Does it feel like the pace of the world has ratcheted up a notch recently? Between the end of the semester, the shortening of daytime, added family events, the preparations for holidays, and the upcoming end of the calendar year, it can be easy to get pulled into more anxiety and move from thought to thought and activity to activity in a more frenzied way during this time of year.
Aruveyda–which is the sister science of yoga–notes that we may also feel an uptake in chaos and anxiety because of a change in dosha that goes with this season. In aruveydic science and philosophy, the time of year from late fall to late winter is when the “dosha” or predominate pattern of energy of Vata is most likely to get out of balance. Vata is associated with the element of wind, and an imbalance in this area can lead to more qualities of dryness, restlessness, changeability, roughness, and coldness in both our emotional and physical realms. We may be more anxious, have difficulty focusing, and be less present in our lives. We may also have dryer skin and more difficulties with digestion. The element of Vata can also exacerbate our symptoms of anxiety and depression.
In a recent yoga workshop, I shared some of the teachings and practices of yoga for balancing the Vata dosha during the restlessness of the season. Overall, we want to increase our sense of groundedness, juiciness, and warmth while slowing down and creating more routine. Here are some ways to create this in your life on and off of the mat:
In your yoga practice, put an emphasis on grounding through whatever is coming into contact with the ground (usually your feet, seat, back, stomach or hands). Come into your foundation before starting to move.
Increase repetition of patterns in your yoga practice. This could mean practicing at the same time of day or having a sequence that you do multiple times within a practice.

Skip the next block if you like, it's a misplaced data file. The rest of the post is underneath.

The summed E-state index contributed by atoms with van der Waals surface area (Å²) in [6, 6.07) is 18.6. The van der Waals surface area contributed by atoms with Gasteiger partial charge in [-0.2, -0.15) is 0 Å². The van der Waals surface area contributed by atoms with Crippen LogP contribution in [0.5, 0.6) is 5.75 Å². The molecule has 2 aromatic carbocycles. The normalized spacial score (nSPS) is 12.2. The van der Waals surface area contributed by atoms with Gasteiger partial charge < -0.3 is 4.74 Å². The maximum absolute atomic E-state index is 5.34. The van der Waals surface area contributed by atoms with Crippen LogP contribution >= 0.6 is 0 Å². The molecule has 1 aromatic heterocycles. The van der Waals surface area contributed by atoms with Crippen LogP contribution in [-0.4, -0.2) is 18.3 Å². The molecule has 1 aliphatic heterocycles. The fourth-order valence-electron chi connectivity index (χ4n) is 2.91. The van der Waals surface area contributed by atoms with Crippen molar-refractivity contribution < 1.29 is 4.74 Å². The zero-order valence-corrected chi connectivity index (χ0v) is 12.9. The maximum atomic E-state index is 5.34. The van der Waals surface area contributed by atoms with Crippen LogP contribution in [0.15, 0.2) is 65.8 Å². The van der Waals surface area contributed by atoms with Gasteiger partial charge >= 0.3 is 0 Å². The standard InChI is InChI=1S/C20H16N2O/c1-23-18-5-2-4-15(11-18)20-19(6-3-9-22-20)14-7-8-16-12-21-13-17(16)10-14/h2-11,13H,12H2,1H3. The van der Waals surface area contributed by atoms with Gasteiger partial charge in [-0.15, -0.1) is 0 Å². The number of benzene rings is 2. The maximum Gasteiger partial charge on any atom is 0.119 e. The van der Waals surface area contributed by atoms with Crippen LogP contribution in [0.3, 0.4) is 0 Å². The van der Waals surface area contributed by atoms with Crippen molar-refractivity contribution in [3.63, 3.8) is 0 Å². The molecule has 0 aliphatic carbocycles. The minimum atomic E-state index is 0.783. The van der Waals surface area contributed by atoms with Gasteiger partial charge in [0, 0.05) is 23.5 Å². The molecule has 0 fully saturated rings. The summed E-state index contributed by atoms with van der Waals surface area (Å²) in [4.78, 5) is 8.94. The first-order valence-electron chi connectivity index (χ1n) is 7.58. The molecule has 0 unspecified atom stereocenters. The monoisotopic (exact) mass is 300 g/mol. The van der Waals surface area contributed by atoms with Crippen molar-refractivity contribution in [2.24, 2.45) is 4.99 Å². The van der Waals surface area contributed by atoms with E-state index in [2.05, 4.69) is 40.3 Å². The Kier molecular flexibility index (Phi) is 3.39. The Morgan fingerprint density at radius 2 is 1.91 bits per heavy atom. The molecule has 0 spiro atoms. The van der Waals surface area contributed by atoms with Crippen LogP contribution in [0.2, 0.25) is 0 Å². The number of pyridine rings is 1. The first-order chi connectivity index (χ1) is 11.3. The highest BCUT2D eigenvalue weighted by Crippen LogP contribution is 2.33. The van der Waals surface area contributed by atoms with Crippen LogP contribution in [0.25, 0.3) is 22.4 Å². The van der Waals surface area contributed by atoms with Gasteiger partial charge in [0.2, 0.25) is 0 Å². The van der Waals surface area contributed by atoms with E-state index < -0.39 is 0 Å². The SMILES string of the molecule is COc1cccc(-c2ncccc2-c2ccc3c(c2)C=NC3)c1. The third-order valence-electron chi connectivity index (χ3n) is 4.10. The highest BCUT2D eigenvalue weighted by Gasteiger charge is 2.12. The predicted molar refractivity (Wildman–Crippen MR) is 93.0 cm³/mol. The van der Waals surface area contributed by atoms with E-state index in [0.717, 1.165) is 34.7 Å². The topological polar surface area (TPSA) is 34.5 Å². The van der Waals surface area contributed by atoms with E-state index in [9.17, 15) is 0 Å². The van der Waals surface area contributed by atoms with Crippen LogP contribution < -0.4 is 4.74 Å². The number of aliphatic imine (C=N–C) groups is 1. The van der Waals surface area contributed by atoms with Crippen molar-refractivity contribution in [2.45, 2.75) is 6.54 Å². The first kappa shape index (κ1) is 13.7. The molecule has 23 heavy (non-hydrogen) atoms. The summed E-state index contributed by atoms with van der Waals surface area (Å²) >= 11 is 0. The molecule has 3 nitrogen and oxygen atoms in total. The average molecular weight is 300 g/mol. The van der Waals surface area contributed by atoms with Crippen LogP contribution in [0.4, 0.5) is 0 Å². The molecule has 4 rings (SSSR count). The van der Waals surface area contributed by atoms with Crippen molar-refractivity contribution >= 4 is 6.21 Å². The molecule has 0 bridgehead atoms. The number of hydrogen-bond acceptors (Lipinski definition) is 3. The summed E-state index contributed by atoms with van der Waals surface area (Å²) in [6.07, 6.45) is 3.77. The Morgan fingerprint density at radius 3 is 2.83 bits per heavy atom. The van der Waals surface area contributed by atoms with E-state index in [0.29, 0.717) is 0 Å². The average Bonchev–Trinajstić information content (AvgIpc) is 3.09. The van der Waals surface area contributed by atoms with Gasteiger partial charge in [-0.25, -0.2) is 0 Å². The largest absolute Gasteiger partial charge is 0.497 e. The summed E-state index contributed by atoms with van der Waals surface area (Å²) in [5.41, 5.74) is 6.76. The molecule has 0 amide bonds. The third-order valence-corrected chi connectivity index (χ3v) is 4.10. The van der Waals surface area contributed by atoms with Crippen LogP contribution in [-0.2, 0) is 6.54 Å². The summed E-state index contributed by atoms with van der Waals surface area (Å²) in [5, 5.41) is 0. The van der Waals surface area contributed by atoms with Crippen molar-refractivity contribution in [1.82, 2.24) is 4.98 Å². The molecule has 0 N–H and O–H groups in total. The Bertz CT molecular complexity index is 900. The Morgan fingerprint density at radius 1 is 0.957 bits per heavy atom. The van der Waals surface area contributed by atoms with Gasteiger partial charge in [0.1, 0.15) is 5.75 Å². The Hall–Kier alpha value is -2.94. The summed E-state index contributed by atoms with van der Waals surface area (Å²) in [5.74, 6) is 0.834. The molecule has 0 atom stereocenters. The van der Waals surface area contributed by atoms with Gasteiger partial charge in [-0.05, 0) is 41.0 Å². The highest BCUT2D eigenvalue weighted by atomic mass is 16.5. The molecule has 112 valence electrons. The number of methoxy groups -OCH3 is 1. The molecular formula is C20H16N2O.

Keep an emphasis on forward bends and twists to lower anxiety.
Practice holding postures as opposed to a quick flow practice.
Keep your drishti on the ground or below the horizon line.
Spend longer time in restorative poses and savasana.
Do breathing practices designed to slow you down. This may mean just focusing on the breath or it could mean doing a breathing practice with a focus on lengthening the exhale.
Find time to meditate. It may help to give your mind something on which to put your attention as the mind may be more prone to wander when Vata is out of balance.
Drink plenty of liquids, particularly warm liquids.
Stay warm overall.
Moisturize your skin more in this season.
Spend time in routine when you can. This may mean keeping a regular yoga or exercise practice, keeping a consistent calendar, and scheduling time with friends and family.
When feeling overwhelmed, pause and place your attention on one thing. This may mean looking at only the next task at hand or reciting a mantra.
Favor environments that are soothing and calming.
Try to get to bed earlier. Before 10 PM is ideal for this time of year.
This list is meant as suggestions for balancing Vata--not as an exhaustive list of to-do’s to add on to this already busy time of year. If it feels like too much, you can try just one or two and notice how this leads to being able to slow down and replenish yourself.